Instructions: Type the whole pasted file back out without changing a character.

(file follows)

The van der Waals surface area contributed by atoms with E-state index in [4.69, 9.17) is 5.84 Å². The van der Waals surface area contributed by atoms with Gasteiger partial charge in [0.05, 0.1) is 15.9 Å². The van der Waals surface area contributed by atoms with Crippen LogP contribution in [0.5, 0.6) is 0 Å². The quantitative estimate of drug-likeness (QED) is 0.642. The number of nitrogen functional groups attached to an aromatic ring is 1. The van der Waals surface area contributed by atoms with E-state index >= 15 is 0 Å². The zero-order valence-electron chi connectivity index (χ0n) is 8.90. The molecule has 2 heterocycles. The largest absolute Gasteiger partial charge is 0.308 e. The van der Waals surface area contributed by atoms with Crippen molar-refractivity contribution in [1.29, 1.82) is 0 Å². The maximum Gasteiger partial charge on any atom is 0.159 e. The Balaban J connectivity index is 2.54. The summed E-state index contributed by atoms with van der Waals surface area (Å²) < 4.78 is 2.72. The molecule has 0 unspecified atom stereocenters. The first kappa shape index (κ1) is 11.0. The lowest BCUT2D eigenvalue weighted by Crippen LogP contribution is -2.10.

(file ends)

The van der Waals surface area contributed by atoms with E-state index in [4.69, 9.17) is 5.84 Å². The van der Waals surface area contributed by atoms with Gasteiger partial charge in [0.05, 0.1) is 15.9 Å². The van der Waals surface area contributed by atoms with Crippen LogP contribution in [0.5, 0.6) is 0 Å². The quantitative estimate of drug-likeness (QED) is 0.642. The number of nitrogen functional groups attached to an aromatic ring is 1. The van der Waals surface area contributed by atoms with E-state index >= 15 is 0 Å². The zero-order valence-electron chi connectivity index (χ0n) is 8.90. The molecule has 2 heterocycles. The largest absolute Gasteiger partial charge is 0.308 e. The van der Waals surface area contributed by atoms with Crippen molar-refractivity contribution in [1.29, 1.82) is 0 Å². The maximum Gasteiger partial charge on any atom is 0.159 e. The Balaban J connectivity index is 2.54. The summed E-state index contributed by atoms with van der Waals surface area (Å²) < 4.78 is 2.72. The molecule has 0 unspecified atom stereocenters. The first kappa shape index (κ1) is 11.0. The lowest BCUT2D eigenvalue weighted by Crippen LogP contribution is -2.10.